Monday, April 30, 2007

The Rule Book

As we work to empower clients to get the most out of their therapy, we start by taking a look at the framework of the relationship. Long-held myths and misconceptions often leave clients feeling unnecessarily confined in what they say, ask, or do in sessions. Let's straighten this out.

In the spirit of collaboration, I'll propose some ideas and if you have ideas for changes or additions, please let me know!

10 Rules for the empowered client in therapy:

1. Clients can ask any question they want.

Too many clients censor themselves because they believe it is impolite or against protocol to ask the therapist questions. This censorship restricts the authentic communication in the session. You might not always get the answer you were looking for, but you might learn something about therapy or about yourself in the process.

2. Clients can talk about anything they want.

It's your time, your session, your life. You're paying the bill, so you can talk about anything you want. To get the most out of your therapy, have a clear idea of what you'd like to cover before the session.

3. "Odd" thoughts are allowed & encouraged.

The apparently random thoughts or memories that we keep to ourselves in the rest of our life are absolutely fair game for therapy sessions. In fact, they can be among the most illuminating material you cover.

4. Clients can take their own notes.

Writing down your thoughts and feelings between sessions has proven invaluable for many people. It greatly improves the flow and continuity of sessions.

5. Clients get to take the whole hour.

Most therapy "hours" are 45 or 50 minutes, giving the therapist time to write notes, return phone calls and attend to personal business before the next session. Show up for your session 10 minutes early to collect your thoughts and plan what you'd like to talk about in the session.

6. Issues between client and therapist take top priority.

Problems within the relationship need to be addressed first because all other work will be impacted. Don't wait for the therapist to bring it up, he may not even be aware there is a problem.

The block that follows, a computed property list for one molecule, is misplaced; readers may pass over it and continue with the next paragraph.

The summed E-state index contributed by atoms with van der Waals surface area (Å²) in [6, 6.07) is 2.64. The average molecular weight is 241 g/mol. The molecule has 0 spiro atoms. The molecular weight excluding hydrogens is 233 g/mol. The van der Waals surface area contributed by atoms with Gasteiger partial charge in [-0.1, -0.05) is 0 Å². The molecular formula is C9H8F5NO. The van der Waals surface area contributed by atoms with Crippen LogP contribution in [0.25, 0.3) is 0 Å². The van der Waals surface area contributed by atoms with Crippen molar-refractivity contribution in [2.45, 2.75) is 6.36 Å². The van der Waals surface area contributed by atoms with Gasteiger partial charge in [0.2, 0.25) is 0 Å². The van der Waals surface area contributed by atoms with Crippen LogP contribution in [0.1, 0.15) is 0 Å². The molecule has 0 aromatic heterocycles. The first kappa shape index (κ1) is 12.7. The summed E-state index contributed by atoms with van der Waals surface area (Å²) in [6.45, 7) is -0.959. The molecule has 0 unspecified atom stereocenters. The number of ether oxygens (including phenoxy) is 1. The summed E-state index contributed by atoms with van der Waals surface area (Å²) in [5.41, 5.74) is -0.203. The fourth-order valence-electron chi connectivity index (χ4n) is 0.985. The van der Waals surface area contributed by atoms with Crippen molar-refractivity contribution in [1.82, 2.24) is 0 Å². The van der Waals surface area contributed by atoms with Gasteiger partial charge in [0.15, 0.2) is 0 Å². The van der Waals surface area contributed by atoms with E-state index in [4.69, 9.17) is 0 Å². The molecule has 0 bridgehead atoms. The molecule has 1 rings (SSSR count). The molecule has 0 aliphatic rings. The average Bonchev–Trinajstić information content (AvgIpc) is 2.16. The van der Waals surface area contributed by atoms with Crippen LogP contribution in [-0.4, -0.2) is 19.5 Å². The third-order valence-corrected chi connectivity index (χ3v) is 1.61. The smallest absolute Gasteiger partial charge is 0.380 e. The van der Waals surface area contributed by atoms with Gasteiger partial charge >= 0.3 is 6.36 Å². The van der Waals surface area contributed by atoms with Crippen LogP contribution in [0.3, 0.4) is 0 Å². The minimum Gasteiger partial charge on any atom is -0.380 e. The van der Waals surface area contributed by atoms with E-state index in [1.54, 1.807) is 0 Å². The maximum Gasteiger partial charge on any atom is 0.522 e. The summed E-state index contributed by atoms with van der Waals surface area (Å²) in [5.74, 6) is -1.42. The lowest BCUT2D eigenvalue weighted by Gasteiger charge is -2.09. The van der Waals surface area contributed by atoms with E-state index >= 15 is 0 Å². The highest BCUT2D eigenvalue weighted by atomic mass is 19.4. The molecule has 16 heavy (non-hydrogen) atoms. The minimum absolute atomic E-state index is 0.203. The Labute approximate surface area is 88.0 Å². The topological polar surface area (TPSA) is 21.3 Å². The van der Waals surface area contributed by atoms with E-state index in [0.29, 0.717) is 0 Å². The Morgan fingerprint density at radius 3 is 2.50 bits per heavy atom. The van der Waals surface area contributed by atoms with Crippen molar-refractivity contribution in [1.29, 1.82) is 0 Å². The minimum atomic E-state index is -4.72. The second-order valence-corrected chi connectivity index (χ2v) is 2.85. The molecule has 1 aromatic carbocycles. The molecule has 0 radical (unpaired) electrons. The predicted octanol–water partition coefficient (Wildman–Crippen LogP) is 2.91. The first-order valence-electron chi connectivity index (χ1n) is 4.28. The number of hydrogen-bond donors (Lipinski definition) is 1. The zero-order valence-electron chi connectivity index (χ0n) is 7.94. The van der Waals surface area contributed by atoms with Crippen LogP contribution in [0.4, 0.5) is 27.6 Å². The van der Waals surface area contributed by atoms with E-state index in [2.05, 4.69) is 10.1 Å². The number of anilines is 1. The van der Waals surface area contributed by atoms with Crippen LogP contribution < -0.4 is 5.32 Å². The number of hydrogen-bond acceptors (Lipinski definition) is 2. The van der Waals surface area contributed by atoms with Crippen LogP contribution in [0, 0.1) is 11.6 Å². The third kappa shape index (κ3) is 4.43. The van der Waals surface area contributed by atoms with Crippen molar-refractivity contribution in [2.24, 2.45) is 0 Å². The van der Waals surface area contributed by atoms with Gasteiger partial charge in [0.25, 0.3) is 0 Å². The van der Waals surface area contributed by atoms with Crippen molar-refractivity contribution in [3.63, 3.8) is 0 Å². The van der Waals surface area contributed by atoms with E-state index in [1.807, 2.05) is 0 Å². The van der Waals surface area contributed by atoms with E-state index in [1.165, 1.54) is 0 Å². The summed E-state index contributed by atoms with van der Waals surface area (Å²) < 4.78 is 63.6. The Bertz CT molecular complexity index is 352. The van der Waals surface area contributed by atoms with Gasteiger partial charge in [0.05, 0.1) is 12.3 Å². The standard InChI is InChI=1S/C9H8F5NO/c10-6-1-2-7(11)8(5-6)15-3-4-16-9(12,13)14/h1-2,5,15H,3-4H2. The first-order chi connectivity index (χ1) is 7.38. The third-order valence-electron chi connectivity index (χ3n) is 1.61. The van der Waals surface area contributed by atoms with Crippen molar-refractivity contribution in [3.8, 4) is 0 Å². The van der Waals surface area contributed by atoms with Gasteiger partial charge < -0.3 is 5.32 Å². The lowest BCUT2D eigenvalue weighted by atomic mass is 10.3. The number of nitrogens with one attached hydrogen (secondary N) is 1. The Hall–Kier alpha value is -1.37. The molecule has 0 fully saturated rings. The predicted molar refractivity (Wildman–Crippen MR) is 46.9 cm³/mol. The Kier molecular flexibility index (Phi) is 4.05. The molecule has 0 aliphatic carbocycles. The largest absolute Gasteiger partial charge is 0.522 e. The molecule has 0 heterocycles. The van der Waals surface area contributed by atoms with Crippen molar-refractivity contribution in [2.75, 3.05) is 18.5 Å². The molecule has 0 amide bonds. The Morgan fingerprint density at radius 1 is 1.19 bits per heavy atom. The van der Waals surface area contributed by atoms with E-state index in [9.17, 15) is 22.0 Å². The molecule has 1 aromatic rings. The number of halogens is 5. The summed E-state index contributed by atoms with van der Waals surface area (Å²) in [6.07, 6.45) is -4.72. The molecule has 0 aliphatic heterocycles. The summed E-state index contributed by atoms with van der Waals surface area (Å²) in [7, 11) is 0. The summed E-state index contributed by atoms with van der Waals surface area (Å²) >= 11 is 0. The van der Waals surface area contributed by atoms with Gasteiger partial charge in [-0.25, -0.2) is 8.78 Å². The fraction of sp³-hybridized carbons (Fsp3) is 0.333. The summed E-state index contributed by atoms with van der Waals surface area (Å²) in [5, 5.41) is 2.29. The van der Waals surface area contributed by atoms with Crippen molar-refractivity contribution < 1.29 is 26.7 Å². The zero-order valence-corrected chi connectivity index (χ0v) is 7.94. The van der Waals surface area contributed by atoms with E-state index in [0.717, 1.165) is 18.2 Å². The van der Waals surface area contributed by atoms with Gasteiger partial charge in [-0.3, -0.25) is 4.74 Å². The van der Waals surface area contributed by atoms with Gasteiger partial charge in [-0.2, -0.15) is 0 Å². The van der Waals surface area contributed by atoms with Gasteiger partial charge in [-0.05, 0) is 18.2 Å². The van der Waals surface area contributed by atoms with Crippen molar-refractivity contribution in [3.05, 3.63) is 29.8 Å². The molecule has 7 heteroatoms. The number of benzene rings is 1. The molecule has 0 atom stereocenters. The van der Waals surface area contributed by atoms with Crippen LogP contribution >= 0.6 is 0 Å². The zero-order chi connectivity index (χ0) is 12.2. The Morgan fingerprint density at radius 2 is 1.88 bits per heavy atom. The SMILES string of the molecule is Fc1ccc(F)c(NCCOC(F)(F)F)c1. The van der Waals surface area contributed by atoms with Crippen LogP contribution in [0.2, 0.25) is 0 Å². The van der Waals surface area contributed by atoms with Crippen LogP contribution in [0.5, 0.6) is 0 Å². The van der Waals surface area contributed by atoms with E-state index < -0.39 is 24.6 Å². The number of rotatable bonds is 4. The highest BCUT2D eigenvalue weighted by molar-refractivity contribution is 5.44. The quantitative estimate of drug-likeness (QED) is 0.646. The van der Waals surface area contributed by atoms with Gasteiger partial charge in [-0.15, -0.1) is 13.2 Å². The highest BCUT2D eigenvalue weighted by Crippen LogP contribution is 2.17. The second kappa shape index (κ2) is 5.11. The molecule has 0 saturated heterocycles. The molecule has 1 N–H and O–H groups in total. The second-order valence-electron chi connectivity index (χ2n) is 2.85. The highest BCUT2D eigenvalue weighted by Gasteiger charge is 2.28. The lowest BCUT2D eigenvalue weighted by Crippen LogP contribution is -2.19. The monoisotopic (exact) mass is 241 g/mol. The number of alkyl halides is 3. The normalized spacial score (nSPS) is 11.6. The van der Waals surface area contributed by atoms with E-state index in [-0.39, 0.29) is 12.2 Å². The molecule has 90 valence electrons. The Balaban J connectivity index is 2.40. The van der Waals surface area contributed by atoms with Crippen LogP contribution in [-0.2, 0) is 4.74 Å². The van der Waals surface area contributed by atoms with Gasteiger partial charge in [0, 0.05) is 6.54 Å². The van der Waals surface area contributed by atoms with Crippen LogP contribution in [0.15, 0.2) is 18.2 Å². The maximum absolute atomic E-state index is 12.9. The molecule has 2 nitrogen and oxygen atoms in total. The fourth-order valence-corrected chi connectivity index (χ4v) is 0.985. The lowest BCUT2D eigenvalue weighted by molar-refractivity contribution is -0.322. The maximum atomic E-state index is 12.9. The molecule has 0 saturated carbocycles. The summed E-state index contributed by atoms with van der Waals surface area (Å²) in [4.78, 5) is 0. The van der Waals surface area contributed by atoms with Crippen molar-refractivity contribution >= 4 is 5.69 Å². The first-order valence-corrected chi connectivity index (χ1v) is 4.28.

7. Clients choose how they want to be helped.

Are you looking for feedback? Someone to sit with you as you think out loud? Wisdom, advice, professional opinion? A companion as you face some difficult emotions? Fine, all are welcome in therapy - just tell the therapist how you want to be helped with your issue of the day.

8. Clients and therapists team up against obstacles.

Problems arise all the time in therapy. That's the nature of the work. Try to remember it's you and your therapist teamed up against the problem, not you vs. the therapist. If it feels like the latter, be sure to talk about it (point 6).

9. Clients don't need to take care of the therapist.

The pleasantries of the outside world aren't necessary in therapy. Christmas cards, "how was your weekend?", sugar-coating difficult material, and avoiding conflict are not needed. Therapy is one place that is all about you. You pay plenty for this time - let the therapist meet her social needs on her own time.

10. Clients can ask for a status report at any time.

You're always entitled to know where you stand. Are you reaching your goals, engaging in the process sufficiently, or getting caught by an obstacle? Feel free to ask. Better yet, give your own opinion and collaborate on the status report with your therapist.

Your thoughts?

No comments: